Some of our favorite grammar lessons include the books produced by Critical Thinking Company. The Language Mechanic, Punctuation Puzzlers, and Editor-in-Chief are a few of the great series they have available in the Critical Thinking Company’s Grammar line of products. Visit Critical Thinking’s BrightMinds website to see series not available elsewhere.

If your child has a visual / auditory learning style or loves computers, you may find a Grammar Software program provides more enjoyable grammar lessons. Since grammar is an aspect of written language that is generally either right or wrong, using a software program with immediate feedback is a good way to help your child learn.

If, however, your child is not a computer lover, he may find the program frustrating if he doesn’t do well with entering the proper responses. We used some software for our grammar lessons (the Editor In Chief program), which worked alright for my boys. They didn’t love it, but that was mostly because it was grammar!

Wishing you and your child great luck with your grammar lessons.

Jul 122013

Does your child have a big vocabulary?  Did you know having a good vocabulary is shown by research to be a critical skill for enabling a child to read?

The National Reading Panel has concluded that Vocabulary is one of the critical elements in a child’s ability to read. Having a robust vocabulary will improve a child’s reading decoding skills, reading comprehension level, and his ability to read fluently. Helping a child increase the size of his usable vocabulary cannot be underestimated in its ability to improve a child’s reading level.

The words your child knows and can use in order to communicate or read are defined as his vocabulary. By increasing the size of your child’s vocabulary, you can effectively increase the level at which your child is capable of reading, writing, and speaking.

The NRP says “Children learn the meanings of most words indirectly, through everyday experiences with oral and written language.” Children learn the words through everyday conversation with peers, adults, through shows they watch, and through listening to books that are read aloud.

Therefore, one of the easiest ways to increase your child’s vocabulary is to read aloud to him on a daily basis. You can also use new, unfamiliar words in conversations with your child. Children learn new words best when the words are used in context, so using new words appropriately and purposefully in conversation will help convey meaning, pronunciation, and will expand your child’s vocabulary.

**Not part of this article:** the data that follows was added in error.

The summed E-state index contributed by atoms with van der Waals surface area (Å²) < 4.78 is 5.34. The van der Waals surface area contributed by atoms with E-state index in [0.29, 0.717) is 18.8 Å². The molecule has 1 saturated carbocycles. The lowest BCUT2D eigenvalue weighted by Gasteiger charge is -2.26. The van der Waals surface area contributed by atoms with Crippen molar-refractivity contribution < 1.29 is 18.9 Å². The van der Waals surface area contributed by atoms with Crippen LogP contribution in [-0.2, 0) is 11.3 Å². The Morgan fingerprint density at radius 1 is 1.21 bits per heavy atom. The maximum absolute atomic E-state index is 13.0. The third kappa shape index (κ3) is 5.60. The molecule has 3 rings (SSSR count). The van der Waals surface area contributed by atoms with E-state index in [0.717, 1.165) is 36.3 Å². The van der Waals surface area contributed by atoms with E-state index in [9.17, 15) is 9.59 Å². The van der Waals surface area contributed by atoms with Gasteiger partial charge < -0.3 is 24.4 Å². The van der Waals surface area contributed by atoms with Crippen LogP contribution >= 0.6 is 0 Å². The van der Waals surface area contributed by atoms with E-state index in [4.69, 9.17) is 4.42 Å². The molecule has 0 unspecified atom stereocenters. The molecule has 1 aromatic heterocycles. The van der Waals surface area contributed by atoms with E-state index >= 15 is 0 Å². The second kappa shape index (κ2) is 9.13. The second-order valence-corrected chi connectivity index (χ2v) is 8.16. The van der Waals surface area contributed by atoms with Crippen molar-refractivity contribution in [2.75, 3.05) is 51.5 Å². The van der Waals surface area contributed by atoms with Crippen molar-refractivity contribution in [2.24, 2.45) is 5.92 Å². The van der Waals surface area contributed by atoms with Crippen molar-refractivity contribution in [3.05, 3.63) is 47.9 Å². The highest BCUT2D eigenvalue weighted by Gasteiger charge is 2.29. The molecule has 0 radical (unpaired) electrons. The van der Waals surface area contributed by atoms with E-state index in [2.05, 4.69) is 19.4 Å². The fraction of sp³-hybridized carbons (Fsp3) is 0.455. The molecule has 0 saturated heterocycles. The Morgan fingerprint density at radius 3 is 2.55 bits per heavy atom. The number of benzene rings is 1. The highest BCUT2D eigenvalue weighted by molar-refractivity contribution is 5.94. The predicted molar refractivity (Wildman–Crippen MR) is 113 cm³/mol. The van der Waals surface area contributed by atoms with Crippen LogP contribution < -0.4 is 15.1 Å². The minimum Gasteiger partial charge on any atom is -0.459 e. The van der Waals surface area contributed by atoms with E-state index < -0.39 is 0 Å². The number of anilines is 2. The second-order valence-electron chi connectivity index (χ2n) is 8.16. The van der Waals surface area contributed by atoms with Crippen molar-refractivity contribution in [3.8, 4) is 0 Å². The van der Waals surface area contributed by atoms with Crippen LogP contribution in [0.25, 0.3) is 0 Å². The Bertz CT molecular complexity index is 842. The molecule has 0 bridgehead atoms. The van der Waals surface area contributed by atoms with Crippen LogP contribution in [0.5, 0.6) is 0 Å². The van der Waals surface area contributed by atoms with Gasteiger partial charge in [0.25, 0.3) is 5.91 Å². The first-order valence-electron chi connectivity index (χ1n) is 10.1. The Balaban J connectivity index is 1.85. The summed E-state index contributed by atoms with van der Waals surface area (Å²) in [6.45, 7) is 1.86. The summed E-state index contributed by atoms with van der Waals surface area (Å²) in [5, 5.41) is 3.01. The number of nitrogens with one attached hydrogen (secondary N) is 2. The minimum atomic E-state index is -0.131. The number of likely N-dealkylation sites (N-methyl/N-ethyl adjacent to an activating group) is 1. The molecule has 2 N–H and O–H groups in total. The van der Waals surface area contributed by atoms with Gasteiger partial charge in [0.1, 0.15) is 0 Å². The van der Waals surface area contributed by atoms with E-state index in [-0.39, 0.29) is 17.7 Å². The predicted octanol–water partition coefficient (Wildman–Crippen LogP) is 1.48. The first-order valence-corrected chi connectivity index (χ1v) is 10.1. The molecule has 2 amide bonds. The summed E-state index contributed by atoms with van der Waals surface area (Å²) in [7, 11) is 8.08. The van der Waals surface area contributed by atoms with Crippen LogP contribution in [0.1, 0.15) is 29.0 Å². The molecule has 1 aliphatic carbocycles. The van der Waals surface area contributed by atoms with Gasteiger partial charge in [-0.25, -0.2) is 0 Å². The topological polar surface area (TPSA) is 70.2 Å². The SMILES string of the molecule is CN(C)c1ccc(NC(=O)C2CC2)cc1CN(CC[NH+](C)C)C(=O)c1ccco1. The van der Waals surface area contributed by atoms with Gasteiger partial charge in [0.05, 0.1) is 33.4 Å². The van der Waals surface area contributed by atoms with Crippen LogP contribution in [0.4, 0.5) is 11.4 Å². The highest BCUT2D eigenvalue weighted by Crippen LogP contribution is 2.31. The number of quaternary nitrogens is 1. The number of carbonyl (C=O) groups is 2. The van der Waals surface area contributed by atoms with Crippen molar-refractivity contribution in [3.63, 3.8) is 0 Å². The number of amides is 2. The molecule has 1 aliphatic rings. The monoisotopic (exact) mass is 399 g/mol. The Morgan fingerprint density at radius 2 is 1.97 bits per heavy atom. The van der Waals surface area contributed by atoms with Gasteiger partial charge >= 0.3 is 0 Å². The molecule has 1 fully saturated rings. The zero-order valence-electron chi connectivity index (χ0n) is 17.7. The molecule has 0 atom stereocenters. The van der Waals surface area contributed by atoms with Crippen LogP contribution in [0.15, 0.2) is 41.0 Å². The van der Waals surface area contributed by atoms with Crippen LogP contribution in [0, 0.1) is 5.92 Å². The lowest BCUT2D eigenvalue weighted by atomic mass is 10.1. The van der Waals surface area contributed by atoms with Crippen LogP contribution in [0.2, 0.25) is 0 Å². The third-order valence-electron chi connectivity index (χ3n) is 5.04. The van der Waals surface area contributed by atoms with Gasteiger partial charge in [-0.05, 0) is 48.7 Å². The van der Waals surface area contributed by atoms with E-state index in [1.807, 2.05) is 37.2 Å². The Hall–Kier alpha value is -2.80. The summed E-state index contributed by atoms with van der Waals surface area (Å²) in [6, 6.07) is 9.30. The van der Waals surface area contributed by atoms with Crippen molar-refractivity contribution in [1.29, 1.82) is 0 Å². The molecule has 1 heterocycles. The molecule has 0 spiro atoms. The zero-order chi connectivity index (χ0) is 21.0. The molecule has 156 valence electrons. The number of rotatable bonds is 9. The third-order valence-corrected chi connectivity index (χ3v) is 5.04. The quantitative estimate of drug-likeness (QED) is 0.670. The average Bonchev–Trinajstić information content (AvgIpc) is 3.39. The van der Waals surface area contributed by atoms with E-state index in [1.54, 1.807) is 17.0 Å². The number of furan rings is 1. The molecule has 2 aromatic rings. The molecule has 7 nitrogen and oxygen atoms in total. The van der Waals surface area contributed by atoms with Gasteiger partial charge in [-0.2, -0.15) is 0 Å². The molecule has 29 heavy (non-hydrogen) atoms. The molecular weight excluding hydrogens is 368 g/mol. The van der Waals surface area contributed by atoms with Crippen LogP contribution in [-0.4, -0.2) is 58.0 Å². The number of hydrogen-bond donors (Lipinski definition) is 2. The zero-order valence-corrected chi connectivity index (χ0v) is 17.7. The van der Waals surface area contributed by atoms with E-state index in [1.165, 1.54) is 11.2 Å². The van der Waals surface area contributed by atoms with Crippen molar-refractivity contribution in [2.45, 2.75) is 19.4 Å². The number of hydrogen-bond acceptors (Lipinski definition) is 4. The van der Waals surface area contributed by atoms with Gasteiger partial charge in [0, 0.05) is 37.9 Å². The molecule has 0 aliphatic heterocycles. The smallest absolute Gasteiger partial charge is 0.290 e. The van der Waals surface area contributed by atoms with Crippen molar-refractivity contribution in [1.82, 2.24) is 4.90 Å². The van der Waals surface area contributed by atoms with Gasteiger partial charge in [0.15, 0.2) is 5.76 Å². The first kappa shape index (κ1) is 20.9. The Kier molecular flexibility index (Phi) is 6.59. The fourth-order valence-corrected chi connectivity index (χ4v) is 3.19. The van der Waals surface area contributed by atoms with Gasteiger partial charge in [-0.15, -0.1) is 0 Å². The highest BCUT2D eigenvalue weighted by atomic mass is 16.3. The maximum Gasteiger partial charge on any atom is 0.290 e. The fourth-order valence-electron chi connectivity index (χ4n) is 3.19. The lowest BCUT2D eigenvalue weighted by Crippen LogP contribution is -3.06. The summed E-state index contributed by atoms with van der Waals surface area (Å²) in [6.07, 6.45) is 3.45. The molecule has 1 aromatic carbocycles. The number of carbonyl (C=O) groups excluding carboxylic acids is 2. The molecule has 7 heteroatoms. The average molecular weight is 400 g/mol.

“Specific word instruction, or teaching individual words, can deepen students’ knowledge of word meanings. In-depth knowledge of word meanings can help students understand what they are hearing or reading. It also can help them use words accurately in speaking and writing.” With this, the NRP conveys the importance of specifically teaching vocabulary in addition to building vocabulary through everyday activities.

To explicitly teach vocabulary, it is helpful to teach a child specific skills related to determining the meaning of a word. Necessary skills include familiarity with reference books (dictionaries, thesaurus’) and learning how to break words into parts and determine the meanings of the pieces (prefixes, roots, and suffixes). Repeated, purposeful exposure to new words will help a child gain familiarity with the word and will help him incorporate the word into his everyday vocabulary for speaking and writing.

You can explicitly help your child build his vocabulary through word studies, word games, and using vocabulary words related to new areas of study. You can help build vocabulary through a daily visit to our vocabulary fun page too.

A great software based program for building vocabulary is the Wordsmart Vocabulary Software. We have several of our home schooling friends with learning difficulties that particularly like this program. This fun vocabulary software has engaging games that provide children with the learning tools that can enhance vocabulary at a fast pace. Wordsmart Vocabulary Software works much faster than traditional vocabulary building methods – words are presented in an optimal order for faster acquisition. Word Smart publishes vocabulary activities, math games, and word games, all of which are fun, engaging ways to reach your child with critical vocabulary skills.

One of our favorites for building vocabulary is the **Critical Thinking Company‘s Word Roots software program. This software program is an award winning, easy to use, easy to understand program that teaches Greek and Latin roots, prefixes, suffixes, and their meanings. The programs can be purchased as texts or as computer based software games. The computer based games make this an ideal program for any child with a visual learning style. Even though my son has significant dyslexia, he loves learning the Greek and Latin roots, and finds the software fun to play with.

Another great teaching tool we’ve used is the **Spectrum Word Study and Phonics workbooks offered by McGraw-Hill. This set of workbooks is good for teaching word structure, some basic decoding skills, and vocabulary. The books are a good high-level reinforcement of word learning, but won’t provide sufficient depth for a child with a specific learning disability when used as an only program. For any child who can remember and recall with minimal practice, the series is excellent, and it serves well as a reinforcement activity for children who require more in depth practice of skills.

Jul 102013

About Speed Reading for Kids:

Some children with dyslexia or ADHD can learn to speed read, especially if they are highly visual learners. Often they can speed read better than typical individuals, but they do have to be able to read first. Therefore, if your child has dyslexia, start with a good, proven reading program to teach your child to read, then come back to this page.

Our Fun with Speed Reading for Kids

I HAVE to tell you that I have been amazed (truly I have) at how well and how quickly my children, with mild to severe dyslexia, have learned to speed read.